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Table 1 Strengths and weaknesses of large-scale forest inventories such as the German NFI to assess surrogates for biodiversity based on forest structural diversity

From: Quantifying forest structural diversity based on large-scale inventory data: a new approach to support biodiversity monitoring

Strengths Weaknesses
Large number of inventory plots for different strata such as jurisdictions or biogeographical regions and broad forest types Sampling based on angle count method; only a selection of trees are sampled, which leads to a loss of information at the plot-level (probability proportional to size)
Approach applicable to NFIs of other countries The large-scale design (2 km × 2 km grid) does not capture effectively small areas like forest reserves
Adequate number of sampling plots per forest type available (for main forest types, see Additional file 5) Biodiversity-relevant variables were originally not included in inventory-samplings; increasing integration of biodiversity-relevant variables only in recent inventories (NFI2002 and NFI2012)
Low costs for acquisition of data that are attached to or can be derived from classical inventory variables No precise information about harvesting and other management activities at the plot-level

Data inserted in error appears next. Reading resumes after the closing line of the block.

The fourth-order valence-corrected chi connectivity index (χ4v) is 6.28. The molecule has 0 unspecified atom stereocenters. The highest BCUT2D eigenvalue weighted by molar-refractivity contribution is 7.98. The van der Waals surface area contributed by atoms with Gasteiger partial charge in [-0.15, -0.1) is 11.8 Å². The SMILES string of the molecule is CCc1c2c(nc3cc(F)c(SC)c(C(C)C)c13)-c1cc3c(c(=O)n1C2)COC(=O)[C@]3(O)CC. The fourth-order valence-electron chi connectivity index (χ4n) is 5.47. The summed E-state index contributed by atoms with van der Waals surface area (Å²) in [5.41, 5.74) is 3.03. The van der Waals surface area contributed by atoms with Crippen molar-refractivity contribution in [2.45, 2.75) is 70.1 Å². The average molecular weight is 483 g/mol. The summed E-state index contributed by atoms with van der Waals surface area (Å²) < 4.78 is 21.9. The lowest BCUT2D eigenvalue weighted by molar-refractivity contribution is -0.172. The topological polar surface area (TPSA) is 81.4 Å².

Dynamic changes over inventory periods can be considered (ongoing process) Changes in sampled variables and sampling thresholds between NFIs (e.g. threshold-value for the minimal diameter for downed deadwood or the presence of hollows)
Same plots are re-sampled
→ Analysis on changes of structural elements and development of individual trees (over periods of 10 years)
While broad forest types can be analysed, local (regional) aspects may not be sufficiently well represented
A large number and variety of structural variables can be derived from inventory data Owing to the sampling method and related small radius of sampling circles, plot measures are not representative of the stand in which they were collected; therefore extrapolation to hectare values is problematic
  Some important variables of forest structure are not quantified directly. They can only be addresses through surrogates (e.g. the occurrence of large living trees as surrogate for habitat-tree characteristics)